You see, we're usually aware of when we've blown it, when we've committed some obvious sin. But there are plenty of sins that we don't even realize we've committed. (I'm not trying to make you feel guilty; I'm trying to show you how to get rid of the guilt.)  God is far more aware of this than we are, of course, and He's unimaginably compassionate.  If we confess our sins - - - the ones we know about, the ones that are making us miserable and ashamed - - -  he is faithful and just to forgive us our sins, and to cleanse us from all unrighteousness.  We confess the sins we're aware of - - - losing our temper, mistreating our spouse, lying or stealing or lust - - - and, if we confess them sincerely, God forgives even the sins we haven't noticed: like not reading His word enough, or not being sensitive to someone's needs, or just acting like a fool. Think of that. How much more loving and forgiving could He be?  It has been aptly said, "If you take one step toward God, He'll take two steps toward you" - - - and this is a perfect example.

1 John 1:9 is a promise.  It's a categorical, propositional statement. Either it's true, or it's a lie.  We're going to proceed on the assumption that it's true, because if God has ever lied, nobody's ever caught Him.

In your prayers, try rephrasing that verse as a prayer.  (That's why I've repeated the verse so often, for forty-five years: I've been praying it, because I screw things up a lot.)  Let's say that you have a problem (i.e., a tendency to sin) with gambling.  You stay away from it for awhile, but then you blow your paycheck at a casino, or buy the lottery ticket.  You've sinned, and you know it.  So, instead of rationalizing and feeling guilty, you say "Father, please forgive my sin of gambling, and cleanse me from all unrighteousness."  If you're anything like me, you'll have more than one thing to confess!  But by praying that prayer, you've done at least two things: acknowledged your sin, and taken it to God, speaking to Him in His own words. And it works.  The verse isn't a lie. God forgives you!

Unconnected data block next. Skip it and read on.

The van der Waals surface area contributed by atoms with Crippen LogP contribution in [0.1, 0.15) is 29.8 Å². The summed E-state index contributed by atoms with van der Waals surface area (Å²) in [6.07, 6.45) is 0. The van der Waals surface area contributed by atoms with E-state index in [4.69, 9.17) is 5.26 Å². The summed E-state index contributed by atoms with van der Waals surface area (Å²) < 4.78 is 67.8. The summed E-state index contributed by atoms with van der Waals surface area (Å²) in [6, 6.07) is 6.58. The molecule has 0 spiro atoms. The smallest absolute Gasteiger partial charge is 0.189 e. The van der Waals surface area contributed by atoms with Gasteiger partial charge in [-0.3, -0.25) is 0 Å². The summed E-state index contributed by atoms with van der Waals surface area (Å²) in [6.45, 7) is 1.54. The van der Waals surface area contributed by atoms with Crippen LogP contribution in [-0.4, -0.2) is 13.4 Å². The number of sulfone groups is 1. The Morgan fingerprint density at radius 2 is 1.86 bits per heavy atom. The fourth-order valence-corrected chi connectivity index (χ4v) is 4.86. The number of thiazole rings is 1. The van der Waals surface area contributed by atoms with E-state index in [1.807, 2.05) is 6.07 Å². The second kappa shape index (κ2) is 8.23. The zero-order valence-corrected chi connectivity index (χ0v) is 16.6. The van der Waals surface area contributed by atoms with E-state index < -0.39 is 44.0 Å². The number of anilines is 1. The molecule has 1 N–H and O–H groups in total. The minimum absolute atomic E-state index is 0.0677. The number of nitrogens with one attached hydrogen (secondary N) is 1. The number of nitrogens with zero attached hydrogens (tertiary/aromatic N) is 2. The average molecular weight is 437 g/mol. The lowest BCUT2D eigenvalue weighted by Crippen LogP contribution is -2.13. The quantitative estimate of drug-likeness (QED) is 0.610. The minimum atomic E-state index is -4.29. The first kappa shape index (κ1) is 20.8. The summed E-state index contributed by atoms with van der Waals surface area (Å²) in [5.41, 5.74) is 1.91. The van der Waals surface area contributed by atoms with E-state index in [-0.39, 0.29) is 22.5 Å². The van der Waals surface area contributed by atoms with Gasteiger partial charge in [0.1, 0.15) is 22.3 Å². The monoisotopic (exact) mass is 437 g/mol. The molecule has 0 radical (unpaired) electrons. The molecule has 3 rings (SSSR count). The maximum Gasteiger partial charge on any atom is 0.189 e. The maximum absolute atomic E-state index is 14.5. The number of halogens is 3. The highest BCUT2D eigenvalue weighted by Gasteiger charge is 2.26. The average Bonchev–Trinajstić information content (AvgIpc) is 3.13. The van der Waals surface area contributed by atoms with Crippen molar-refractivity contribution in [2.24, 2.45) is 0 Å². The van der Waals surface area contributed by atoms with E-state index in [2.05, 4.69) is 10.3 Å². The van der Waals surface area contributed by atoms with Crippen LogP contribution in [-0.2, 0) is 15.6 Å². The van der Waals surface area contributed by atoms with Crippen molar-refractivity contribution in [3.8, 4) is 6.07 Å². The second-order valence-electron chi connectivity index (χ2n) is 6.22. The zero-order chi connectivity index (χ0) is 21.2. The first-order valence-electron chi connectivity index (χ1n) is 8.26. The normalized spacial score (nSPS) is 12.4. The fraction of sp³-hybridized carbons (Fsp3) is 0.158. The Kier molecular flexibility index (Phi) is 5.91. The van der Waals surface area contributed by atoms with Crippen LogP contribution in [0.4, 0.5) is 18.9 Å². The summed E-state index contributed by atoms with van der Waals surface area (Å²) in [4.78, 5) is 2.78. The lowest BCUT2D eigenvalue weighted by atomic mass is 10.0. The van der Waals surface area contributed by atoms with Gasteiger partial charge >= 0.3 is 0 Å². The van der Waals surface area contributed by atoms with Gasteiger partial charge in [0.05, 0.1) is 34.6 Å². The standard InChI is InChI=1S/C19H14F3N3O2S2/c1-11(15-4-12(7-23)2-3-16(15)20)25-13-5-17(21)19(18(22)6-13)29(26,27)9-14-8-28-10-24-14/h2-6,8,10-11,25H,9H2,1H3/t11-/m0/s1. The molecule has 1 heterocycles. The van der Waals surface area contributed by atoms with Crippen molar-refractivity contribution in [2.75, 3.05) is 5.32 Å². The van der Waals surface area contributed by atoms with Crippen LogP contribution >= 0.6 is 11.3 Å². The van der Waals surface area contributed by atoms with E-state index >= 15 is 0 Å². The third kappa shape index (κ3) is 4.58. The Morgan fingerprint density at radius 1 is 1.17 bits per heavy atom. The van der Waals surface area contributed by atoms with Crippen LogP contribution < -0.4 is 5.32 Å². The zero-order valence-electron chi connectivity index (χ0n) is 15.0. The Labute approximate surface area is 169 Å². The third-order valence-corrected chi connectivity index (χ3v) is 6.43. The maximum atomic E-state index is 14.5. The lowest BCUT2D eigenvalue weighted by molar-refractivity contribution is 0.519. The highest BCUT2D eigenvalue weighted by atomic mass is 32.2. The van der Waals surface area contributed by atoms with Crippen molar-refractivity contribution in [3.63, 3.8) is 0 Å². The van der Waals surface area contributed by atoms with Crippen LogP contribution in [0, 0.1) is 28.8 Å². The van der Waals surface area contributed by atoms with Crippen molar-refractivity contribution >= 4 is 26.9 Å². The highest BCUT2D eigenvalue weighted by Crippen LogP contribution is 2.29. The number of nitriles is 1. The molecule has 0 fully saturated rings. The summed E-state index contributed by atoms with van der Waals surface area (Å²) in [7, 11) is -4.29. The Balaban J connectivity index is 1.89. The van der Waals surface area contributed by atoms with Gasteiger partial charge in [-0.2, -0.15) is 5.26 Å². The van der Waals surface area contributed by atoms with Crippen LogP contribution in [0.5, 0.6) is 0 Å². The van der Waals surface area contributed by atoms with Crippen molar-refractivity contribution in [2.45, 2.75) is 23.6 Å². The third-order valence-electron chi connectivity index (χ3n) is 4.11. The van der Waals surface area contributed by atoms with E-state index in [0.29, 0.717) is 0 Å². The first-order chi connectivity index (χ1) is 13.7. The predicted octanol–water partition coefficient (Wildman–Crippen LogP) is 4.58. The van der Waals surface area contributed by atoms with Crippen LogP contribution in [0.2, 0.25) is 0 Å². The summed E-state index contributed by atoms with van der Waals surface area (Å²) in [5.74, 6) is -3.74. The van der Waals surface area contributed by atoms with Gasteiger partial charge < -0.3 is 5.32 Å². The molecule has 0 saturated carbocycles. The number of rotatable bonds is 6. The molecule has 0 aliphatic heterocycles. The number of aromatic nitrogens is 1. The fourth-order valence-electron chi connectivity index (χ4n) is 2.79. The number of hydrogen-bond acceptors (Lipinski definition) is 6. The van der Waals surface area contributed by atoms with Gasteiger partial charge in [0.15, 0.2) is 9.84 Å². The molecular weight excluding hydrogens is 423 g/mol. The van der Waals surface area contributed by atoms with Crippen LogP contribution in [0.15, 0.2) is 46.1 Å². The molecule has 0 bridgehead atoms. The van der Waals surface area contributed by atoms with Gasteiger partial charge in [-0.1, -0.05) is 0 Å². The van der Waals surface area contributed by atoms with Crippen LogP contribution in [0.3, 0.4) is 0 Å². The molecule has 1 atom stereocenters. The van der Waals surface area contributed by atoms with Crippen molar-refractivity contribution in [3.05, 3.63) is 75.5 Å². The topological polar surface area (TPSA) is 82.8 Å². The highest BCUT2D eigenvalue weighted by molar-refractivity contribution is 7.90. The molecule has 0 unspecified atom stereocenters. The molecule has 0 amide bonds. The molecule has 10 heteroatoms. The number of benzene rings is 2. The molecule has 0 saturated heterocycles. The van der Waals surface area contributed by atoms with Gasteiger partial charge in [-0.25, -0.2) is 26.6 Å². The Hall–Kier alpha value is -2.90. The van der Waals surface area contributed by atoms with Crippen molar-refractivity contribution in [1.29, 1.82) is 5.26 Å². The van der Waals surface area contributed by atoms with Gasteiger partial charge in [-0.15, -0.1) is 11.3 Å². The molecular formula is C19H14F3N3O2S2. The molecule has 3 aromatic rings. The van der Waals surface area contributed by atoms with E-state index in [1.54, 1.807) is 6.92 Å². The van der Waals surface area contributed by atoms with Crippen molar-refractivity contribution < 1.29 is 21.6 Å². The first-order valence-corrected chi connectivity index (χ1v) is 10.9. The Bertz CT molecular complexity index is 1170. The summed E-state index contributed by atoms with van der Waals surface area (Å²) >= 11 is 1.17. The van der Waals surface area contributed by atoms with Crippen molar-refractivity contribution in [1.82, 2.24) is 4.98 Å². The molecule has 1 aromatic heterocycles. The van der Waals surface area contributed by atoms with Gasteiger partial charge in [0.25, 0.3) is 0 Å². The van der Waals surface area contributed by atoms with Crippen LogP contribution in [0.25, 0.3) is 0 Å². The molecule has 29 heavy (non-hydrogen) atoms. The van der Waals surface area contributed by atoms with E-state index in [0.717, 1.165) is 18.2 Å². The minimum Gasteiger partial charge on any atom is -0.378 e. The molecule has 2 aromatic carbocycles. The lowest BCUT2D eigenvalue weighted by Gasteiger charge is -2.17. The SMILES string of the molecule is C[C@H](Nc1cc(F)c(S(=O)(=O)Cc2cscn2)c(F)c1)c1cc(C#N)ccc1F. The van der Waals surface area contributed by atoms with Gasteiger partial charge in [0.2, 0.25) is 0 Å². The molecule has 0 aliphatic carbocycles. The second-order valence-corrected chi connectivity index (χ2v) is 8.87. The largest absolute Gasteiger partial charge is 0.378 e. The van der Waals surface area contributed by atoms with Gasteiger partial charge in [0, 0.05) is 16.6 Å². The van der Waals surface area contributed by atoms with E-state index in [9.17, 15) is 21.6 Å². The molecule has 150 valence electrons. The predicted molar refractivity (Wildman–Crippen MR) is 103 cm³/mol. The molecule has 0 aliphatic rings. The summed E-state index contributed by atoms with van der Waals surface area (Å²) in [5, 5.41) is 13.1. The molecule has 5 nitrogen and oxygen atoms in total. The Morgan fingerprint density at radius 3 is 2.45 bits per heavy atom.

It's also helpful to know that, whatever you've done, your prayers of confession are not going to take God by surprise, or "shock" Him. He's more aware of what you've done than you are, whether you confess it or not. The chronic adulterer, the brutal murderer, the most depraved pervert, hasn't done anything that God hasn't seen before.  (Sometimes, He's seen it in His own servants, such as the murderer Moses or the adulterer David or the Christ-denying Peter.) You can shock people, but you won't shock God.  Sadden Him, yes; but not surprise Him. O LORD, David prayed, thou hast searched me, and known me. Thou knowest my downsitting and mine uprising, thou understandest my thought afar off. Thou compassest my path and my lying down, and art acquainted with all my ways. For there is not a word in my tongue, but, lo, O LORD, thou knowest it altogether (Psalm 139:1-4).  You grieved God when you sinned; but you won't grieve Him when you come to Him in contrition, asking His forgiveness.

There are far more principles of prayer than can be treated in a single post, of course. In this one, we're dealing with the specific issue of asking God's forgiveness.  Two things should be mentioned: first of all, we should keep "short accounts" with God. Don't let your sins pile up, so that you're weighted down with shame and hopelessness; don't wait until the next church service to confess your prayers.  Do it as soon as you become aware of them. If someone cuts you off in traffic, and you curse at them, you should ask God's forgiveness with your next breath: why wait? Get rid of the guilt right away!  The second thing to remember is that we don't need to confess the same sin twice - - - at least, not if we were sincere the first time. This is the covenant that I will make with them after those days, saith the Lord, I will put my laws into their hearts, and in their minds will I write them; And their sins and iniquities will I remember no more (Hebrews 10:16-17).

The skeptics and scoffers love to ask, "Is there anything God can't do?" Yes, there is. Once we've placed our sins under the Blood of Jesus Christ, He can't see them, or remember them.  If you've sincerely confessed a sin, and asked God's forgiveness, you don't need to confess it again.  You may still feel guilty, and you may be tempted to confess it again: after all, the Enemy, Satan, will hold it over your head as long as you let him. But (I say it reverently), if I've confessed a sin sincerely, and then I go back and confess it a second time, God says, "What are you talking about?"  He's forgotten it!


The more you pray, and the more you study God's word, the more you learn about prayer. We've hardly scratched the surface, and will have to continue this in another post.  Because there's a great and deep truth that most Christians never realize: God isn't terribly interested in hearing us recite our sins.  (As we've seen, He already knows about them.)  He doesn't want us to ask forgiveness for what we've done, so much as He wants to hear us confess what we are.

That's where it gets deep!  And that's where we'll pick it up another time!